Please post to the Pinheads Newsgroup. Provide as much information as possible so that we can reproduce the bug. What is the command line? What is the system you are running on. On Linux* do:
What is the full name of the kit that you are using? Problems that can be reproduced using the sample tools in the kit are the easiest for us to reproduce.
First, you can find out what each signal means by typing: man 7 signal. Next, you can debug the problem using GDB as described in the user manual
IPOINT_AFTER for RTN is implemented by instrumenting the ret instruction. Pin finds the ret by scanning the body of the function. Sometimes a procedure doesn’t return, but instead jumps to another procedure which does the exit. To reliably instrument after a function has exited, you can replace the function with a wrapper function and put the before/after actions in the wrapper function.
Yes, Pin provides an interface that allows PinTools to create and manage their own threads. For example, the PIN_SpawnInternalThread() function can be used to create a new tool's internal thread in the current process. See the Pin Thread API section in the Pin's manual for detailed descriptions of this and other threading functions provided by Pin.
Note PinTools can NOT link against the pthreads library nor can they use pthreads functions on Linux. The reason for this is that using pthreads in the tool would interfere with the pthreads library linked into the application (e.g. they both try to take over the same signal handlers). Similarly, PinTools should not use Win32 threading API (e.g. CreateThread()) on Windows because this does not allow distinguishing between threads created by the application and the tool's internal threads.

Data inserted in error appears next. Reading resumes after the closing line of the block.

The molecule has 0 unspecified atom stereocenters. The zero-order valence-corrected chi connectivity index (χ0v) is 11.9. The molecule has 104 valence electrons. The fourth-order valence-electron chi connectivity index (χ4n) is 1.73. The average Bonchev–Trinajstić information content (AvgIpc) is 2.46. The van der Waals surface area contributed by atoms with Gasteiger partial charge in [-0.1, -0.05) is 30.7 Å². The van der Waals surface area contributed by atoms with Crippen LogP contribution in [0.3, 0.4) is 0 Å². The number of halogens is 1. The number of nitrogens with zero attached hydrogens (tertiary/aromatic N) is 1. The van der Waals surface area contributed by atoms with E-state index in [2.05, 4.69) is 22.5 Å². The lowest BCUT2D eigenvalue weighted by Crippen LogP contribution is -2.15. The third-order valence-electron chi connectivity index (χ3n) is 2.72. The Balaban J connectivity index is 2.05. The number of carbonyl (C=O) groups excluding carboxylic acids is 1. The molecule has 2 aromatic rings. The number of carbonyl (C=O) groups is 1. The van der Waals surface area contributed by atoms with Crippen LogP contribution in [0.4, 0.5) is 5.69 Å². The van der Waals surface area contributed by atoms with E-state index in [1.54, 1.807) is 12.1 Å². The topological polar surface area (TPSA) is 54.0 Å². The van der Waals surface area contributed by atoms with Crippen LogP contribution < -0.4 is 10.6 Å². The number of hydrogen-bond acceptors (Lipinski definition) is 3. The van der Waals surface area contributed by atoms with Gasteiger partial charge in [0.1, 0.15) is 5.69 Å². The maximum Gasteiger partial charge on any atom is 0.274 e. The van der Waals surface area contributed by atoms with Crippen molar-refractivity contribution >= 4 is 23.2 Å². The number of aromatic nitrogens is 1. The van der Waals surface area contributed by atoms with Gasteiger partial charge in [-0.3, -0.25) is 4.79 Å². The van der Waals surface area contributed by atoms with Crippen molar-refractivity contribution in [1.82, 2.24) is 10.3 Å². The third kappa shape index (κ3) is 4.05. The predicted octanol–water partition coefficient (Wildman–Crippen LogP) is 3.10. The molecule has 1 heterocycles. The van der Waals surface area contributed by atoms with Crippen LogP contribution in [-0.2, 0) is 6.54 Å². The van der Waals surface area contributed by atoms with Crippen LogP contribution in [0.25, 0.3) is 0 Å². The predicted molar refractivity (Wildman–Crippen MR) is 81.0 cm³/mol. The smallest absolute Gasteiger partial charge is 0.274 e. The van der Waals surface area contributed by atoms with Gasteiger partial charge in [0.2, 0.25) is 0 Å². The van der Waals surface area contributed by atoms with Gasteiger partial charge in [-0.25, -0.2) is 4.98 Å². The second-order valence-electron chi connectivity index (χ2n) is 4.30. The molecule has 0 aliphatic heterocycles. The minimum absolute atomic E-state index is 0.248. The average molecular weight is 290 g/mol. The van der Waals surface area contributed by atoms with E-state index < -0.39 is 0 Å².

Pin is able to instrument all code, including threads and signals. It provides precise exception state in handlers; a handler cannot detect that the program is instrumented by looking at the context of the interrupted thread.
Pin allocates memory in the address space of the application, and that may cause application code, shared libraries and dynamically allocated data to move.
Note Recent Linux kernels intentionally move the location of stack and dynamically allocated data from run to run, even if you are not using pin. On RedHat-based systems you can workaround this by running Pin as follows:
$ setarch i386 pin -t pintool -- app
setarch i386 tells the kernel to disable Address Space Layout Randomization.
Pin will run on all Intel® 64 Architectures. An IA-32 processor needs the following features:
Pentium III processors do not have SSE2. Pentium IV processors can run Pin. You can check the capabilities of your processor on Linux with the following command:
Pin has not been tested on systems with non-Intel processors. Therefore, incompatible or proprietary instructions in non-Intel processors may cause Pin to function incorrectly. Any attempt to instrument code not supported by Intel processors may lead to failures.
Pin has been validated on the below platforms:
Yes. You will have to build the 32-bit version of the tool. See the user manual.
In your SPEC config file (one of the files in $SPEC/config), add the following two lines:
submit=/my/path/to/pin/Bin/pin -t /my/pin/tool -- $command use_submit_for_speed=yes
Now SPEC will automatically run Pin with whatever benchmarks it runs. Note that you need the full path name for your pin and pintool binaries.
The instrumentation engine is not open source, but the example tools are open source. They have a BSD-style license, and can be redistributed in any form, as long as you keep the copyright notice.
Chi-Keung Luk, Robert Cohn, Robert Muth, Harish Patil, Artur Klauser, Geoff Lowney, Steven Wallace, Vijay Janapa Reddi, Kim Hazelwood. "Pin: Building Customized Program Analysis Tools with Dynamic Instrumentation," Programming Language Design and Implementation (PLDI), Chicago, IL, June 2005, pp. 190-200.
Pin - A Dynamic Binary Instrumentation Tool
Pin - A Binary Instrumentation Tool - Downloads
Pin - A Binary Instrumentation Tool - Papers
Intel® X86 Encoder Decoder Software Library
Intel® Software Development Emulator
Pin - A Binary Instrumentation Tool - PinPoints
Program Record/Replay Toolkit
DrDebug: Deterministic Replay based Debugging with Pin
Performance varies by use, configuration and other factors. Learn more at www.Intel.com/PerformanceIndex.